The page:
Stop Blaming the WNBA for the NBA Lockout
Ignorance, as we all know, can be bliss.
When the NBA lockout officially hit last week, sportswriters across the country immediately began casting blame on the WNBA, calling it “money-bleeding” and a “bad business venture” that ultimately contributed (somehow) to the hundreds of millions of dollars the NBA is losing (supposedly) on an annual basis.
Nothing new. We’ve heard it before. And we’ve proven how false those statements and accusations are.
Time after time.
Still, that’s precisely why this so troubling. Instead of investing time and energy into the thriving WNBA (and, yes, it is thriving), writers continue to use the WNBA as a scapegoat and view the league as the NBA’s ugly step-child. Or, perhaps even more ludicrous, they make these accusations without, seemingly, performing any ounce of research. We’re a society that feels compelled to blame someone or something for everything so it’s certainly not a surprise.
Lately, the “in” thing to do is “blame the women” for the NBA lockout.
But as the great folks at DC BasketCases’s explain, Ken Berger’s (CBS Sports) and Mike Wise’s (Washington Post) logic that the WNBA somehow is contributing to the NBA’s demise isn’t just irresponsible; it’s simply not true.
“The WNBA’s salary cap per team this season is $852,000. That’s the maximum total combined salary for all 11 players on one team. (WNBA salaries are so small by pro sports standards that most players play overseas during the winter to earn their living.) The NBA’s salary cap this past season per team was $58 MILLION. The minimum a team was allowed to pay out in salaries was $43.5 MILLION. The average salary for one single NBA player this past year was a reported $6 MILLION. Kobe Bryant’s 2010-11 NBA salary was a reported $24.8 MILLION. Not to mention (but we will) that WNBA players fly coach, not plush private charters.”
Keep in mind: this isn’t their opinion; these are cold, hard facts. So, tell me again how any of this is the WNBA’s fault when Eddy Curry got paid more to NOT play than every player in the WNBA combined? Why is the WNBA “money-bleeding” when, in addition to Curry, over 30 NBA players (who actually played) can make the same claim? Or why, in one game ($307,853), Kobe Bryant makes over 1/3 of an entire WNBA team’s yearly salary?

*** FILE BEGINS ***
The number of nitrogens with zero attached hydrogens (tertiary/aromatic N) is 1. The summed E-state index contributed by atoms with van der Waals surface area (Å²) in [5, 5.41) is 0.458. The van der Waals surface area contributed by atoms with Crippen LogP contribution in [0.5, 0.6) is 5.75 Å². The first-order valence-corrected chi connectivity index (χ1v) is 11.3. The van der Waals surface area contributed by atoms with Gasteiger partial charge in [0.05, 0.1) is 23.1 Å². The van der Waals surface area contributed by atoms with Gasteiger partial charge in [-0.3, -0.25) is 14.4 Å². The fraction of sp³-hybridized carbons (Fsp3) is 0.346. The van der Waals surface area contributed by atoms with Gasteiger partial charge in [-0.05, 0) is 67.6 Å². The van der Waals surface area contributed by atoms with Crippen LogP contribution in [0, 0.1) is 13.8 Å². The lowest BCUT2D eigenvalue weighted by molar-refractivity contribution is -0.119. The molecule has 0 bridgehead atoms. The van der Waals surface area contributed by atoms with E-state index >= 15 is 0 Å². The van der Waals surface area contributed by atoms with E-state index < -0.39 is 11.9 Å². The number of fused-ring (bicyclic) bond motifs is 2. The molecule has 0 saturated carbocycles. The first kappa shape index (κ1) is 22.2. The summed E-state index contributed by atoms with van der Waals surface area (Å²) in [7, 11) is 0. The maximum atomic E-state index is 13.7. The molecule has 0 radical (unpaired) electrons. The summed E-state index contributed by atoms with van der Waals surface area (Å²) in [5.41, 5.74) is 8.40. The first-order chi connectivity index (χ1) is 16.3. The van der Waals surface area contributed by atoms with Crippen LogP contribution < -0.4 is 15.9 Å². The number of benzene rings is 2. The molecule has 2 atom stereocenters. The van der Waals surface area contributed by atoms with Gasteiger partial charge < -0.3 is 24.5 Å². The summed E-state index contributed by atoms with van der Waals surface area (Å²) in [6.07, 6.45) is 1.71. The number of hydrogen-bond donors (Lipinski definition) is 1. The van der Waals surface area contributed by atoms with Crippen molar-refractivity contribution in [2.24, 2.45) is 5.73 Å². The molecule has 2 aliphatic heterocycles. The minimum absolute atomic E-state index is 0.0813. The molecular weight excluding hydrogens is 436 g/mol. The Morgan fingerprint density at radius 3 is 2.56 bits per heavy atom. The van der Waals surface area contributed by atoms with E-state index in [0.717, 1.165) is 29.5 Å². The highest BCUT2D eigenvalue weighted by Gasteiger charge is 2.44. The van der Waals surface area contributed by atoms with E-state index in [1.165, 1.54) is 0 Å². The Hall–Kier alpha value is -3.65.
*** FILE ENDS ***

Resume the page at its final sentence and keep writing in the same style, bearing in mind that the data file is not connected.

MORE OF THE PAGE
And we’re seriously going to blame the WNBA for the NBA’s financial woes?
The argument about revenue sharing is also grossly irrelevant. Yes, obviously the NBA generates substantially more revenue and their players will naturally make more. But WNBA salaries and operating expenses are so insignificant they’re merely a drop in the pond by comparison. That’s why it is so disgusting that NBA players are “joking” about now having to buy in bulk or sending out inquiries asking if anyone is hiring.
Does the NBA invest time and money in the WNBA? Absolutely. But why is that viewed as a negative thing amongst the majority of mainstream sportswriters? Are they saying that professional women’s sports aren’t worth it? The return on investment is growing as evidenced by an increase in television ratings, in-game attendance, and official sponsorships. What does this mean? That the WNBA is well on its way towards becoming fully self-sustaining.
Regardless, it’s a troubling message these writers continue to send, whether they consciously mean to or not.
Because of their constant attack and falsely placed blame, it becomes increasingly difficult not to play the “gender” card in this situation. In spite of all of the evidence and facts that prove the WNBA isn’t (and has never) “leached” money from the NBA (as some have put it), writers still cast the WNBA as the villain.
The message being sent to the masses is that women’s basketball isn’t valuable from any standpoint and certainly not worth investing in financially or emotionally. Again, whether they mean to or not isn’t a viable excuse.
But this isn’t about your personal feelings regarding the WNBA or women’s basketball; it’s about things that are true and things that are not true. Nor does it matter if you think the WNBA will ever be a mainstream sports league or not. Or if it will ever reach levels of popularity similar to the NBA. It doesn’t matter how much you hate or love the WNBA, it has absolutely no correlation with the NBA locking out.
At what point should we demand an apology or retraction? That’s what happens in every other publication when the writer makes a mistake, if facts were skewed or if people were misquoted. Why isn’t there one at the bottom of this column on CBSSports.com that said the WNBA was “money-bleeding” and a huge contributing factor to the NBA’s lockout? Again, that wasn’t just the writer’s opinion; he formulated that statement as truth and presented it as such.
But even if there was an addendum, it wouldn’t matter. The damage is already done. More people will read that column than this one and will likely believe his assertions and accusations of the WNBA’s role in the lockout.
What a shame.
So, if it makes you feel better to blame the WNBA, fine. I mean, there’s no truth to it, but whatever helps you sleep at night…
This is the NBA’s issue. Leave the WNBA out of it.